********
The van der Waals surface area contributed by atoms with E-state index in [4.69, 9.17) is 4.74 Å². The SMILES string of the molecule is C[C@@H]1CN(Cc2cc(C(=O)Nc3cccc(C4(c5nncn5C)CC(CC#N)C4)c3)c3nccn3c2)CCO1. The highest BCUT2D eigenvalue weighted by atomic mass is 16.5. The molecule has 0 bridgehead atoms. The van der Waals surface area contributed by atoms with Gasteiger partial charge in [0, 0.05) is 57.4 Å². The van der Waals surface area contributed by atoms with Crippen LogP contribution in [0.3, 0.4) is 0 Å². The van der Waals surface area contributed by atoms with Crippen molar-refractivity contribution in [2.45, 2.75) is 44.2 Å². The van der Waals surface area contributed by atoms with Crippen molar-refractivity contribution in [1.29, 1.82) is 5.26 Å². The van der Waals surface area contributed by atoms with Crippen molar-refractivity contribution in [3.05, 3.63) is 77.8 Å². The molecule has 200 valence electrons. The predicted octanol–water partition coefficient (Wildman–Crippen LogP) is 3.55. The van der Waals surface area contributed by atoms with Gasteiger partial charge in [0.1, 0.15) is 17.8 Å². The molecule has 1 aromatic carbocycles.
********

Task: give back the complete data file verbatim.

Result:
The van der Waals surface area contributed by atoms with E-state index in [4.69, 9.17) is 4.74 Å². The SMILES string of the molecule is C[C@@H]1CN(Cc2cc(C(=O)Nc3cccc(C4(c5nncn5C)CC(CC#N)C4)c3)c3nccn3c2)CCO1. The highest BCUT2D eigenvalue weighted by atomic mass is 16.5. The molecule has 0 bridgehead atoms. The van der Waals surface area contributed by atoms with Gasteiger partial charge in [0, 0.05) is 57.4 Å². The van der Waals surface area contributed by atoms with Crippen LogP contribution in [0.3, 0.4) is 0 Å². The van der Waals surface area contributed by atoms with Crippen molar-refractivity contribution in [2.45, 2.75) is 44.2 Å². The van der Waals surface area contributed by atoms with Crippen molar-refractivity contribution in [1.29, 1.82) is 5.26 Å². The van der Waals surface area contributed by atoms with Crippen molar-refractivity contribution in [3.05, 3.63) is 77.8 Å². The molecule has 200 valence electrons. The predicted octanol–water partition coefficient (Wildman–Crippen LogP) is 3.55. The van der Waals surface area contributed by atoms with Gasteiger partial charge in [0.1, 0.15) is 17.8 Å². The molecule has 1 aromatic carbocycles.